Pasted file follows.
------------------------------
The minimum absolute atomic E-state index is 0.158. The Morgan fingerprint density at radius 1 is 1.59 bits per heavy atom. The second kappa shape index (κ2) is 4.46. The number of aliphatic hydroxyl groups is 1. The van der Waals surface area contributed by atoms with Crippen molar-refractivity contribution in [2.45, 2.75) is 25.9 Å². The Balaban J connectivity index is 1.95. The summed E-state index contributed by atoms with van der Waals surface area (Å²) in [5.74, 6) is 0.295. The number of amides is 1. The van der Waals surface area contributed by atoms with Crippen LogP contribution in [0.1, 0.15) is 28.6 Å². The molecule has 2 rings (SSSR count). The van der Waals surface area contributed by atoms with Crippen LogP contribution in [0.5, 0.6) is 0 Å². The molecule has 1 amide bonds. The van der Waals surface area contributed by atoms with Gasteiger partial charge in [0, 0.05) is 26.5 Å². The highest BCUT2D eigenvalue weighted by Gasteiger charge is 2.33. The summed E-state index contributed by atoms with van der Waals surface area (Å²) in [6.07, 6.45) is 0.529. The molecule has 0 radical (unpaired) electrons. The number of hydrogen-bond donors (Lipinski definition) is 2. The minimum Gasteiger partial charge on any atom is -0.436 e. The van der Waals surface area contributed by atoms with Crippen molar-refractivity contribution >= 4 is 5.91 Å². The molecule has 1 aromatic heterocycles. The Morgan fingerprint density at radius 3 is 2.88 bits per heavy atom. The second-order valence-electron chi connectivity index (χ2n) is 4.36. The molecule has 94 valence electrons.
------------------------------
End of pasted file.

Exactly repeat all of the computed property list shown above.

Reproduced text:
The minimum absolute atomic E-state index is 0.158. The Morgan fingerprint density at radius 1 is 1.59 bits per heavy atom. The second kappa shape index (κ2) is 4.46. The number of aliphatic hydroxyl groups is 1. The van der Waals surface area contributed by atoms with Crippen molar-refractivity contribution in [2.45, 2.75) is 25.9 Å². The Balaban J connectivity index is 1.95. The summed E-state index contributed by atoms with van der Waals surface area (Å²) in [5.74, 6) is 0.295. The number of amides is 1. The van der Waals surface area contributed by atoms with Crippen LogP contribution in [0.1, 0.15) is 28.6 Å². The molecule has 2 rings (SSSR count). The van der Waals surface area contributed by atoms with Crippen LogP contribution in [0.5, 0.6) is 0 Å². The molecule has 1 amide bonds. The van der Waals surface area contributed by atoms with Gasteiger partial charge in [0, 0.05) is 26.5 Å². The highest BCUT2D eigenvalue weighted by Gasteiger charge is 2.33. The summed E-state index contributed by atoms with van der Waals surface area (Å²) in [6.07, 6.45) is 0.529. The molecule has 0 radical (unpaired) electrons. The number of hydrogen-bond donors (Lipinski definition) is 2. The minimum Gasteiger partial charge on any atom is -0.436 e. The van der Waals surface area contributed by atoms with Crippen molar-refractivity contribution >= 4 is 5.91 Å². The molecule has 1 aromatic heterocycles. The Morgan fingerprint density at radius 3 is 2.88 bits per heavy atom. The second-order valence-electron chi connectivity index (χ2n) is 4.36. The molecule has 94 valence electrons.